Neither Lynn nor I took into account the New Gunnison Winter. I know everyone mis-remembers the weather, but back in my youth it snowed, then got cold, and the snow stayed put. I also remember the snow coming up to my knees more often, but perhaps that’s because my knees used to be closer to the ground.
But the last few years there seems to be a new pattern: snow, freeze, melt, freeze, melt. It makes the streets far more treacherous, and the ground cover does more evaporating and disappearing into the ground than it used to, so even when we have a healthy snowpack, it might not result in the spring runoff that everyone in the entire Colorado River Basin needs.
What this means on a micro level is that while it snowed yesterday morning, the temperature hit the high 30s by midday, and our stem walls got poured.
Through the Miracle of the Internet, my lunch companions yesterday were Fred in Greeley and Matt near Chicago, and they wanted to know what “stem walls” are. When pressed for a definition, it turns out I didn’t know either. In my extensive, five-minute search, I haven’t found an authoritative voice like I did for cement; in fact, I found a building code forum where participants were arguing over the definition. I’m just going to go with what popped up first on Google, without attribution:
“Stem walls are supporting structures that are utilized as a means of joining the foundation of a building with the vertical walls constructed on the foundation. The wall is often constructed with the use of concrete and steel, and works with the foundational slab to create a solid basis for the building.”
So, as I imagine will happen multiple times in this process, in the span of 24 hours Lynn and I went from despair that the weather would never allow construction to move forward to, Oh, here are our stem walls, whatever their definition is.
I can also report some progress on my quixotic quest to pin down our new address. As I imagined would happen, my first call, to Road and Bridge, came up mostly empty. The guy at the other end of the phone laughed (sympathetically, it seemed) when I told him him of our progression from 142 to 60 to 42, and then told me to call the GIS department. (From Google: geographic information system — I have to confess, this goes much faster than if I needed our old set of Encyclopedia Brittanica. Especially the amount of time I’m saving from being sidetracked by other interesting entries.)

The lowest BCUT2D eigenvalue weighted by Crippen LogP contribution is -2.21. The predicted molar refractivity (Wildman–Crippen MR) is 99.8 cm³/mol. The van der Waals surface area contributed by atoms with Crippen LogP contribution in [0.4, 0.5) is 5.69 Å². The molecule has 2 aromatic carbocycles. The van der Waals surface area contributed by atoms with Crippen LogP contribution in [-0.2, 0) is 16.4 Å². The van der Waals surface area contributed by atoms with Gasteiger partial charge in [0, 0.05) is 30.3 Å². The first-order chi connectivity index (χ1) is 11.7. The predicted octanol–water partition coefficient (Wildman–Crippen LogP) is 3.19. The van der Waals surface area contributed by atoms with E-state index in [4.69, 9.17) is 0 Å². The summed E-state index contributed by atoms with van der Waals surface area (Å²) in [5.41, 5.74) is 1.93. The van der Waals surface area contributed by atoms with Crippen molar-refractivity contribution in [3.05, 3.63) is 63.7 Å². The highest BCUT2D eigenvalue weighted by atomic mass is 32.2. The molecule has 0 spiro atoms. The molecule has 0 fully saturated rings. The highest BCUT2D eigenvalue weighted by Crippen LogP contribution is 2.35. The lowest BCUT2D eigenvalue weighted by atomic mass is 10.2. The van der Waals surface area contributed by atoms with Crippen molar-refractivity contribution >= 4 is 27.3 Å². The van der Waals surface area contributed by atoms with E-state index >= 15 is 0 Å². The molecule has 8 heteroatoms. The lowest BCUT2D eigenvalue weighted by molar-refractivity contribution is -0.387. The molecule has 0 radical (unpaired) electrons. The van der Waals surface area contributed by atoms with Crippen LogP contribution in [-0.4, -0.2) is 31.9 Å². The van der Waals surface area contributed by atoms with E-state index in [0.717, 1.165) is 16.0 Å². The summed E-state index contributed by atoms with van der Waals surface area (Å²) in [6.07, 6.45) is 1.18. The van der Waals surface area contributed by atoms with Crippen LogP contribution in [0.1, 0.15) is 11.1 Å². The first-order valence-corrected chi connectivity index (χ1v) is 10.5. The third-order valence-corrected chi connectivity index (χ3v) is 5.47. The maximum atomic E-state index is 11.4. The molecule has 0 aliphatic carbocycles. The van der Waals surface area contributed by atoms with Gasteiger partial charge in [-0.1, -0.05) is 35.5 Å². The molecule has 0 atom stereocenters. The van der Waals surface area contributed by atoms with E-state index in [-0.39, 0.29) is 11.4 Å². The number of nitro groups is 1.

Now, this is what the road guy also said: “They’ll probably tell you to call community development. But GIS is who we deal with on issues like this.” Fearing he was probably right, and that each department would direct me back to the other, I didn’t rush to make any of these calls.
But yesterday Oz and I drove to work (in an attempt to be timely for my Skype lunch date), and we parked our Nissan at the same time Vicki Hildreth was parking hers.
Now, let me just sidetrack (you didn’t even know you were in the Encyclopedia Brittanica, did you?) and say, before I bought my Nissan a little over a year ago, I owned my Geo Tracker for 24-ish years and my truck for probably a decade longer than that. But for that entire time, and possibly longer, Vicki had a powder-blue Buick that she drove everywhere. So there we both are, making giant leaps to 21st century cars. Look at us both go!
Vicki, among many other things, is the deputy county assessor. She is also one of the nicest people you are ever likely to meet. Since we were both there in the parking lot, I explained my numbers dilemma, and she said she’d look into it. Within an hour, she called me at work.
She didn’t solve all the mysteries, and every time the county says something, it comes with a different timeline, but what she learned from GIS was that our address got set in October, based on the location of the driveway. She said the county had it as 42 prior to our driveway application. I guess they thought the most direct driveway would plow through all the trees?
She did also walk me through how to use the county’s GIS interactive map pages, which will show addresses, but I haven’t had a chance to see if I can follow her directions correctly. (Because she is one of the nicest people you’ll ever meet, she told me to call back and ask for more help if I have trouble.)
I’m not sure I buy all the various explanations coming out of GIS, and none of this explains why the new addresses on Kokanee are odd when they should be even and vice versa, and none of this answers why we were told “142” from August 2017 when we first picked up a real estate sheet through closing through well permit applications through sewer bills, but it’s feeling more like it might be safe to tell people that our address is 60 Riverwalk Drive. Maybe.
So we have stem walls, tucked in under their blankies against the snow (CBS Denver is calling for 5-10″; Wunderground says there may be a few flakes 9-11 a.m.), and I have once again not reported on my trip to the new senior care center. I also may be changing the photo on this post, because when Lynn showed me the pictures she took yesterday on her way home from Almont, she had one I really liked, but she didn’t send it to me, and so far hasn’t responded to my “blog emergency” text. It’s like she’s working or something. I’ll use one she sent, but if she sends the one I liked better, I’ll update my post.
Update: Photo acquired and posted. I put the original down here, just for posterity. I also forgot, in my original post, to mention that Vicki told me she and her husband Kelly started construction of their house in November, and that they managed to get through it successfully. Did I mention she’s nice?